A lot of pitchers have disappointed this season.
Matt Harvey, Dallas Keuchel, and Chris Archer are some of the headline names.
However, there have also been plenty of positive and unexpected performances.
Those names include the likes of Junior Guerra and Steven Wright. In this piece, I will look at a name that started with the likes of Guerra and Wright, but has disappointed like Archer, Keuchel, Harvey with recent performances.
That player is Aaron Nola. What was the key to both his good and bad performances this season? Which version should you expect in the second half? Let’s take a look.
Deep Dive on Aaron Nola
Looking back at the first half
Since Aaron Nola started the season on a tear, fantasy baseball writers have tried to figure out the secret to his success. Many settled on his ability to get called strikes, so when his mid-June swoon occurred, this immediately jumped to mind.
The theory went that because he relies on the called strike more than the average pitcher, if he stopped getting those calls his performance would suffer.
I tried to test that narrative in preparation for this article. Here are my findings.
Between May 31 and July 18, Nola has made eight starts. Five of them were “bad” and three of them were “good.” If you look at the box scores, it won’t be hard to figure out which is which. For the purposes of the rest of this article, I used a quality start as the cutoff between good and bad.
In his five bad starts, 21% of Nola’s pitches were called strikes (88/204). This percentage was almost identical to that in his good starts (59/269). In contrast, in his five bad starts, Nola got swinging strikes in 7.9% of the time (32/255). That number spiked to 11.5% his three good starts (31/178).
For reference, in the five bad starts, Nola had a 13.50 ERA. In his three good starts, his ERA was 1.00.
With that small sample, it seems as if swinging strikes are a key to Nola’s success.
However, studying the first part of the season leads to different conclusion. In his first 10 starts, he had seven good starts and three bad starts. In his good starts, 26.89% of his pitches were called strikes. Meanwhile, 22.38% his pitches were called strikes in his bad starts.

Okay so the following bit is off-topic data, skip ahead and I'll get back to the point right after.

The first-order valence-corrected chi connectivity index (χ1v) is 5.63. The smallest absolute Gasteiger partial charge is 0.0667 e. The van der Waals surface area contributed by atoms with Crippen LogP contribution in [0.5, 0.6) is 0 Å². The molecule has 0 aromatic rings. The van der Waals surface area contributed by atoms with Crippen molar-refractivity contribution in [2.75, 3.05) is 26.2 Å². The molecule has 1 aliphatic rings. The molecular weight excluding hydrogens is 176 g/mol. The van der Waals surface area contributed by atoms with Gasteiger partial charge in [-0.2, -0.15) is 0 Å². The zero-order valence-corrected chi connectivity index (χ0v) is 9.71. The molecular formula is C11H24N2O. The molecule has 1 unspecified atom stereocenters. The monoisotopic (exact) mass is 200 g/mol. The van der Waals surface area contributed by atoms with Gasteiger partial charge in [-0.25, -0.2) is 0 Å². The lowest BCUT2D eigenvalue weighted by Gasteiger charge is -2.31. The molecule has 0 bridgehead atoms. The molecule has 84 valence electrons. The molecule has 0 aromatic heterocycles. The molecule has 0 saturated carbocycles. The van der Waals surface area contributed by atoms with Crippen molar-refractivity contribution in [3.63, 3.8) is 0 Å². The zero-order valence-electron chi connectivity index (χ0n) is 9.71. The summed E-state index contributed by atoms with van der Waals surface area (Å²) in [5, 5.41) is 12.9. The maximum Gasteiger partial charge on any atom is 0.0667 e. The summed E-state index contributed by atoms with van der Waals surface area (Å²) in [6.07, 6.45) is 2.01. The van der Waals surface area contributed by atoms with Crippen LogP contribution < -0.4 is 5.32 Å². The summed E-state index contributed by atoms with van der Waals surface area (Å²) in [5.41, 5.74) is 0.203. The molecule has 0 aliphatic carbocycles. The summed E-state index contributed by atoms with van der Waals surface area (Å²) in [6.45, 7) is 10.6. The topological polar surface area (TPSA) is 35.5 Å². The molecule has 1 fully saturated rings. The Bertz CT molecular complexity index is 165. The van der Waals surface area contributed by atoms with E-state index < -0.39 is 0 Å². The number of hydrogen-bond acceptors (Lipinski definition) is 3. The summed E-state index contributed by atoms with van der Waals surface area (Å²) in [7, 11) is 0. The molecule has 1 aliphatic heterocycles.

In regards to swinging strikes, in his good starts, 10.84% of his pitches were swinging strikes. Meanwhile, 12.99% of his pitches were swinging strikes in his bad starts.
Thus, we seem to have a failed experiment and no definitive answer as to the effect of his called vs. swinging strikes in regards to the likelihood of Nola posting a quality start or not.
However, that doesn’t leave us without an answer as to his change in performance. In June, Nola’s hard contact rate spiked to 35.1%. His walk rate went up to 8.2% after being 4.7% and 4.5% in April and May respectively. The hard contact rate allowed his BABIP to jump to .528 (!) for the month and left his strand rate about 13% below his season-long average.
Looking Forward to the Second Half
It’s difficult to say which Aaron Nola will show up in the second half. It was nice to see a strong start against Jose Fernandez on the 18th. That makes me optimistic for the second half. My expectations are a 3.50 ERA with eight to nine strikeouts per nine innings.
However, he had nearly two weeks off between starts, which immediately makes fatigue as a factor in his struggles jump to mind. Beware that if his fall from the top ranks of pitchers was due to fatigue, or even if they Phillies simply believe it was the cause, he may well end up with shorter outings or an innings limit at the end of the season.
That leaves Nola as a risk, but one that is worth investing in. In season long leagues his price won’t be prohibitive, but if he gets on a roll like the one he had in April and May he could carry your pitching staff in the second half of the season.